The new year began a day ago. I read an article about devices for measuring time--for example, grandfather clock, sundial, metronome, stopwatch, timer, apple watch, and the atomic clock. I decided to record the pandemic in shortages, similar to my count of days of the virus, alternatives to documenting time.
The pandemic has been with us for two years. We enter our third winter of the virus. I began counting days of the virus on or about March 13, 2020, approximately when Governor Hogan announced a complete shut-down on the emergency alert system. FYI--we are on day #652.
So back to shortages which seem to be completely random. In 2020, we experienced shortages of toilet paper, wipes, paper towels, and hand sanitizer. I clearly remember the Friday before I began counting. My friend in Irvine, CA was desperate for Purell hand sanitizer, at the time the only brand we recognized. I thought, what the hell, how difficult could it be to locate the stuff which I had scoffed about for years. Germs are good. Dirty is better than too clean. We need to strengthen our immunity system. Needless to say, my daughter, Isabel, and I never found hand sanitizer that blustery March day. On a whim or call it a premonition, I bought small bottles of hand sanitizer in February at Bath and Body Works. So we had some, but none to ship to California.
I picture the images in my mind from that time. The news reported that "older Chinese men" in a far-off province in China became sick and died. I felt reassured, since I am not a man or Chinese. Of course, I had no inkling of what was to come. When the first shutdown occurred, it seemed frightening but surreal, like a blizzard warning. Huh, we'll stay inside, be safe, and all will be well soon.
A few days before the Purell shortage, Isabel and I tried to track down medical gloves and masks. We found gloves in Virginia but masks, no chance. That was the day, Isabel and I attended our last performance in a large indoor theater. Asking for masks was met with nervous laughter by sales clerks.
Luckily, in the early days of COVID-19. we found cheap paper masks sold individually from behind the counter, $1.00 a piece, at our small local CVS. Little did I know that masks--did I say masks?--would become a fashion accessory. One had to consider color; material--cotton or paper; theme--holiday, season, political; and source--country, department store, seamstress, a talented friend, or Amazon? Now we buy KN95 masks by the box. I even succumbed to purchasing self tests.
Shortages--black shoe polish, bleach for color wash, tuna, sandals, holiday decorations, all types of furniture, certain brands of water and soda, canned soup, pasta, multi-vitamins, facial tissue--examples-- nonetheless an indication of something amiss. No American today experiences true hardship when the shelves seem empty. As a consumer, I feel curious. Rationing and a lack of necessities has not occurred in my lifetime. Some Americans do go hungry due to other reasons.
Supply-chain difficulties, including a decrease in longshoremen, truck drivers, and factory workers result in the gaps in the neatly displayed items on supermarket shelves. Are the workers sick, taking unemployment rather than low wages and poor benefits? Probably, yes. Causes include partisan politics; reliance on cheap foreign goods; and a long-standing trend of de-regulation, trickle-down economics, and tax incentives for corporations and the super-wealthy.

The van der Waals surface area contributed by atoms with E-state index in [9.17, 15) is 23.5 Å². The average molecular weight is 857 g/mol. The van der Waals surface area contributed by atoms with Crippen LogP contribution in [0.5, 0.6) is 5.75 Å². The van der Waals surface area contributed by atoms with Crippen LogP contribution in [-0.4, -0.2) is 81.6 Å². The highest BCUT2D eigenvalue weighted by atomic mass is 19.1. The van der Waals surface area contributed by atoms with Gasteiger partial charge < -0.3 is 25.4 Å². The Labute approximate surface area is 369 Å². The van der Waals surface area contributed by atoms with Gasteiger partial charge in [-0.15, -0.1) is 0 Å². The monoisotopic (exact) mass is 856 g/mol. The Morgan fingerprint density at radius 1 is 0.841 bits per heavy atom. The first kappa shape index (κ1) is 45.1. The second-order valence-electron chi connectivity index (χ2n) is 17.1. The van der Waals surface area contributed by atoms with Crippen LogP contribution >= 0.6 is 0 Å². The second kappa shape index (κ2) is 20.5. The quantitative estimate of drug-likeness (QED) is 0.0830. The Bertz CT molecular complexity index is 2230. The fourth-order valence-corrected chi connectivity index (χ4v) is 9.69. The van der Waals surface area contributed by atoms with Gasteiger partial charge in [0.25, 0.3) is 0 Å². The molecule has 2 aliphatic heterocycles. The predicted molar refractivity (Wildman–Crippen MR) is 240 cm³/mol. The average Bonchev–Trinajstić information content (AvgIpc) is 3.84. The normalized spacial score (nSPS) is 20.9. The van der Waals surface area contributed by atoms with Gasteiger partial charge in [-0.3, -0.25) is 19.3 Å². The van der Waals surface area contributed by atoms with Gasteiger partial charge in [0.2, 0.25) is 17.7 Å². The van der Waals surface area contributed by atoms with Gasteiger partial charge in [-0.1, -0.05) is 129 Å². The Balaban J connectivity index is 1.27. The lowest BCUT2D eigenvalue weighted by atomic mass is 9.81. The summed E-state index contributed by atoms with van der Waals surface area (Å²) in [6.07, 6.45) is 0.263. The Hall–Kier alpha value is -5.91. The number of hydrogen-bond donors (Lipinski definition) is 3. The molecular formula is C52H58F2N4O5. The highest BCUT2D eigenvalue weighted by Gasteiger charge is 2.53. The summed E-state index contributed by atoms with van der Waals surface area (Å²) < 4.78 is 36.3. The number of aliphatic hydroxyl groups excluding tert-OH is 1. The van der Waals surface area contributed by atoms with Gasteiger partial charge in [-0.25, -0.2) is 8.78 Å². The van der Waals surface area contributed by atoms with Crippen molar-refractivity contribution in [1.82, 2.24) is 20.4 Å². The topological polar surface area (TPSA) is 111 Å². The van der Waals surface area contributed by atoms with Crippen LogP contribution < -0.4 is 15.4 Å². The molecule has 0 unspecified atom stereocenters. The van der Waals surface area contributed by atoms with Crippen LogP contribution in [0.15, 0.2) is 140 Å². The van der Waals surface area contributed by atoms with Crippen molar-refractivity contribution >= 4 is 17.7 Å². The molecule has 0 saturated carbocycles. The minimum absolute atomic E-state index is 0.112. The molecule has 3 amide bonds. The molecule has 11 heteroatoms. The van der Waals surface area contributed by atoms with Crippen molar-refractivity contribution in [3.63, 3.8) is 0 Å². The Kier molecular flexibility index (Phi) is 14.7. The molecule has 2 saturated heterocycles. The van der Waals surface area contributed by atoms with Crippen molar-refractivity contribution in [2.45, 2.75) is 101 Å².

A lack of awareness causes me angst. Some fellow citizens do not read warning signs--among them able bodied people unwilling to work for nothing. Leaders shy away from strict short-term mandates for vaccines and masks, so the variants of the virus continue to cause havoc. We have a Bill of Rights; however, our founding mothers and fathers certainly would not condone harming one another. We prize freedom of choice, but should a few obtain options and opportunities without regard to others?
Generosity and hospitality are not in short supply. Many Americans give their time, money, and food to the needy every day. But heeding warning by curtailing appetites seems to be impossible. What about driving the humongous SUVs; flying helter skelter anywhere to "get away," purchasing luxury residences in cities around the world, and non-stop partying and bar hopping? Why do homeowners remain nearsighted to the need for solar panels, the pollution caused by natural gas, or the use of a gas guzzling vehicle to drive a significant distance to bike or hike? Americans rush to buy generators in case of a blackout due to the fear of discomfort; extra freezers to store food for doomsday; and guns to protect and defend, But they do not consider the risk of accidental shootings and the "opportunity" for suicide attempts, as well as the pollution caused by extra large appliances, especially those hooked up to gas lines.
A few days ago, I saw videos of raging wildfires in Colorado in late December! The sky displayed an eery orange glow, and the landscape parched to a dull brown. The area, adjacent to Boulder, is not the desert, yet it resembled one. The video switched to a panicky scene in Chucky Cheese. Young families scrambled to grab coats and children and ran out into a weird wind/smokestorm. The families jumped into their SUV's, young ones safely buckled in, and drove off. The kids stared out the windows. No one said a word. If this does not scare you, I am dumbfounded.
© 2022Karen Levi